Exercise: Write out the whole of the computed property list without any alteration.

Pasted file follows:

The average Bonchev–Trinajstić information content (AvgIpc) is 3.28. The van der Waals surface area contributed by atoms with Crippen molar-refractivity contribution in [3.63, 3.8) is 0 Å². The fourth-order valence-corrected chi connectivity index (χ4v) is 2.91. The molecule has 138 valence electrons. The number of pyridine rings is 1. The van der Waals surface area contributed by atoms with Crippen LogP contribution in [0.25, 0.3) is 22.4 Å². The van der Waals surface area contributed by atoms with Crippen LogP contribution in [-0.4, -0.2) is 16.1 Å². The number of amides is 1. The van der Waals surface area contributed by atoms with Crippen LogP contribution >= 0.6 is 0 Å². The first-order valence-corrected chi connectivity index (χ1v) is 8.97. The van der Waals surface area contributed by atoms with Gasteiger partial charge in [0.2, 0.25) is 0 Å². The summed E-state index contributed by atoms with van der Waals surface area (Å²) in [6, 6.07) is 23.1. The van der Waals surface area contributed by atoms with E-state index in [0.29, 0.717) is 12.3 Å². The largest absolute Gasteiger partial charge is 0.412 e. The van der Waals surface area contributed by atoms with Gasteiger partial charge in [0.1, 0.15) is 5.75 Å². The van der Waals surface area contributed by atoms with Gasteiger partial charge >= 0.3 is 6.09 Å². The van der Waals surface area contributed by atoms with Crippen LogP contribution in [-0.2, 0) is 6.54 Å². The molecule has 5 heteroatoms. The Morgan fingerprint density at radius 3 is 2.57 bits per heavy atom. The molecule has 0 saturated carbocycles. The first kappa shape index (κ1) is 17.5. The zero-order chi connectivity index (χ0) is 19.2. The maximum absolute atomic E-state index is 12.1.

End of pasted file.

The average Bonchev–Trinajstić information content (AvgIpc) is 3.28. The van der Waals surface area contributed by atoms with Crippen molar-refractivity contribution in [3.63, 3.8) is 0 Å². The fourth-order valence-corrected chi connectivity index (χ4v) is 2.91. The molecule has 138 valence electrons. The number of pyridine rings is 1. The van der Waals surface area contributed by atoms with Crippen LogP contribution in [0.25, 0.3) is 22.4 Å². The van der Waals surface area contributed by atoms with Crippen LogP contribution in [-0.4, -0.2) is 16.1 Å². The number of amides is 1. The van der Waals surface area contributed by atoms with Crippen LogP contribution >= 0.6 is 0 Å². The first-order valence-corrected chi connectivity index (χ1v) is 8.97. The van der Waals surface area contributed by atoms with Gasteiger partial charge in [0.2, 0.25) is 0 Å². The summed E-state index contributed by atoms with van der Waals surface area (Å²) in [6, 6.07) is 23.1. The van der Waals surface area contributed by atoms with E-state index in [0.29, 0.717) is 12.3 Å². The largest absolute Gasteiger partial charge is 0.412 e. The van der Waals surface area contributed by atoms with Gasteiger partial charge in [0.1, 0.15) is 5.75 Å². The van der Waals surface area contributed by atoms with Gasteiger partial charge >= 0.3 is 6.09 Å². The van der Waals surface area contributed by atoms with Crippen LogP contribution in [-0.2, 0) is 6.54 Å². The molecule has 5 heteroatoms. The Morgan fingerprint density at radius 3 is 2.57 bits per heavy atom. The molecule has 0 saturated carbocycles. The first kappa shape index (κ1) is 17.5. The zero-order chi connectivity index (χ0) is 19.2. The maximum absolute atomic E-state index is 12.1.